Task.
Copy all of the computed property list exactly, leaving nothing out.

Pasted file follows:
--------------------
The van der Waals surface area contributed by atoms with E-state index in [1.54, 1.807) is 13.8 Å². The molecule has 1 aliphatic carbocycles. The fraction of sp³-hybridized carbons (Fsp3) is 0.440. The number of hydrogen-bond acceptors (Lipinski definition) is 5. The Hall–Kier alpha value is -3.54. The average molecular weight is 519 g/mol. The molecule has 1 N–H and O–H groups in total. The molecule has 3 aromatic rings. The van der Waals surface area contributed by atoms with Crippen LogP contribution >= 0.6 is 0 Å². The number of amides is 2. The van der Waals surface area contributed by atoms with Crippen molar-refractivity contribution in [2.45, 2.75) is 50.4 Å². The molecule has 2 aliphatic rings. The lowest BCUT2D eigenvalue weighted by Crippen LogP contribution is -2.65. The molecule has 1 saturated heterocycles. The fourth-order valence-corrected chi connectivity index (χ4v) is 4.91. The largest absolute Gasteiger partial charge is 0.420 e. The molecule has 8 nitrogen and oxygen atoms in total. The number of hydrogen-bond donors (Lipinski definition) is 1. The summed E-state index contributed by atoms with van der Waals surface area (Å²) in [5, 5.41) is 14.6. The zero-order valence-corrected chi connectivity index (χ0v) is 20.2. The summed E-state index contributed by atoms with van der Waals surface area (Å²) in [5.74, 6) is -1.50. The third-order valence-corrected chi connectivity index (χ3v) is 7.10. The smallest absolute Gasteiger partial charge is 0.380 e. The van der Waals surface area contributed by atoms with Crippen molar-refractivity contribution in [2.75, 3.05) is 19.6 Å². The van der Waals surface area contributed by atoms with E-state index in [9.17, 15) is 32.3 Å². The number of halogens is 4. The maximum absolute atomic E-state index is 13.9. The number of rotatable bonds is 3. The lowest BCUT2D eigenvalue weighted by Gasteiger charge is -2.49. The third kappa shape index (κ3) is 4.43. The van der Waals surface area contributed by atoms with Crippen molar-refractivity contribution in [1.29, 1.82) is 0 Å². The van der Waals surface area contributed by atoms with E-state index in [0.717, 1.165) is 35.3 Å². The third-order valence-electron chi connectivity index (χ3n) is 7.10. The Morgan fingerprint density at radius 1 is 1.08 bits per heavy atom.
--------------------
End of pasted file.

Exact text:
The van der Waals surface area contributed by atoms with E-state index in [1.54, 1.807) is 13.8 Å². The molecule has 1 aliphatic carbocycles. The fraction of sp³-hybridized carbons (Fsp3) is 0.440. The number of hydrogen-bond acceptors (Lipinski definition) is 5. The Hall–Kier alpha value is -3.54. The average molecular weight is 519 g/mol. The molecule has 1 N–H and O–H groups in total. The molecule has 3 aromatic rings. The van der Waals surface area contributed by atoms with Crippen LogP contribution >= 0.6 is 0 Å². The number of amides is 2. The van der Waals surface area contributed by atoms with Crippen molar-refractivity contribution in [2.45, 2.75) is 50.4 Å². The molecule has 2 aliphatic rings. The lowest BCUT2D eigenvalue weighted by Crippen LogP contribution is -2.65. The molecule has 1 saturated heterocycles. The fourth-order valence-corrected chi connectivity index (χ4v) is 4.91. The largest absolute Gasteiger partial charge is 0.420 e. The molecule has 8 nitrogen and oxygen atoms in total. The number of hydrogen-bond donors (Lipinski definition) is 1. The summed E-state index contributed by atoms with van der Waals surface area (Å²) in [5, 5.41) is 14.6. The zero-order valence-corrected chi connectivity index (χ0v) is 20.2. The summed E-state index contributed by atoms with van der Waals surface area (Å²) in [5.74, 6) is -1.50. The third-order valence-corrected chi connectivity index (χ3v) is 7.10. The smallest absolute Gasteiger partial charge is 0.380 e. The van der Waals surface area contributed by atoms with Crippen molar-refractivity contribution in [2.75, 3.05) is 19.6 Å². The van der Waals surface area contributed by atoms with E-state index in [9.17, 15) is 32.3 Å². The number of halogens is 4. The maximum absolute atomic E-state index is 13.9. The number of rotatable bonds is 3. The lowest BCUT2D eigenvalue weighted by Gasteiger charge is -2.49. The third kappa shape index (κ3) is 4.43. The van der Waals surface area contributed by atoms with Crippen molar-refractivity contribution in [1.29, 1.82) is 0 Å². The van der Waals surface area contributed by atoms with E-state index in [0.717, 1.165) is 35.3 Å². The third-order valence-electron chi connectivity index (χ3n) is 7.10. The Morgan fingerprint density at radius 1 is 1.08 bits per heavy atom.